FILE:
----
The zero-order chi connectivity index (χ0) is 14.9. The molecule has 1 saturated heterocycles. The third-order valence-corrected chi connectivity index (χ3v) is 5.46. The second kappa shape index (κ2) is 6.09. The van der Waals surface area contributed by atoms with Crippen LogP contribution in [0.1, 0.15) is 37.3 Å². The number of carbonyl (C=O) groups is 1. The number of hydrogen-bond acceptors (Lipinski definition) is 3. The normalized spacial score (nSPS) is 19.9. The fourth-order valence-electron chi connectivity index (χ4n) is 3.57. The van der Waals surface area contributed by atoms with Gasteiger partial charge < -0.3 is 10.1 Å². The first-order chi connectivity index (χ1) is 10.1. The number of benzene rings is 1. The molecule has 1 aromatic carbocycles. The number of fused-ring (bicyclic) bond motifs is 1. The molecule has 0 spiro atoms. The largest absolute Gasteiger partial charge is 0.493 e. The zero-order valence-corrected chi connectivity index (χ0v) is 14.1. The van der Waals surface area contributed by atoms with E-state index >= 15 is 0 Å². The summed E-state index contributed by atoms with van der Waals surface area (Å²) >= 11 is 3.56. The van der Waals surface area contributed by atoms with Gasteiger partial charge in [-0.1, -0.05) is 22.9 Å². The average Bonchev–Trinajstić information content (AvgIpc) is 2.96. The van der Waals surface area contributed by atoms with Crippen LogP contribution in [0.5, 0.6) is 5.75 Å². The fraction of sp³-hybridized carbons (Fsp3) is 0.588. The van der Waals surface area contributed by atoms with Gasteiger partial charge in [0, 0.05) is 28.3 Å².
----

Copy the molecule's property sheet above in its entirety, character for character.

The zero-order chi connectivity index (χ0) is 14.9. The molecule has 1 saturated heterocycles. The third-order valence-corrected chi connectivity index (χ3v) is 5.46. The second kappa shape index (κ2) is 6.09. The van der Waals surface area contributed by atoms with Crippen LogP contribution in [0.1, 0.15) is 37.3 Å². The number of carbonyl (C=O) groups is 1. The number of hydrogen-bond acceptors (Lipinski definition) is 3. The normalized spacial score (nSPS) is 19.9. The fourth-order valence-electron chi connectivity index (χ4n) is 3.57. The van der Waals surface area contributed by atoms with Gasteiger partial charge < -0.3 is 10.1 Å². The first-order chi connectivity index (χ1) is 10.1. The number of benzene rings is 1. The molecule has 1 aromatic carbocycles. The number of fused-ring (bicyclic) bond motifs is 1. The molecule has 0 spiro atoms. The largest absolute Gasteiger partial charge is 0.493 e. The zero-order valence-corrected chi connectivity index (χ0v) is 14.1. The van der Waals surface area contributed by atoms with E-state index >= 15 is 0 Å². The summed E-state index contributed by atoms with van der Waals surface area (Å²) >= 11 is 3.56. The van der Waals surface area contributed by atoms with Gasteiger partial charge in [-0.1, -0.05) is 22.9 Å². The average Bonchev–Trinajstić information content (AvgIpc) is 2.96. The van der Waals surface area contributed by atoms with Crippen LogP contribution in [0.5, 0.6) is 5.75 Å². The fraction of sp³-hybridized carbons (Fsp3) is 0.588. The van der Waals surface area contributed by atoms with Gasteiger partial charge in [0, 0.05) is 28.3 Å².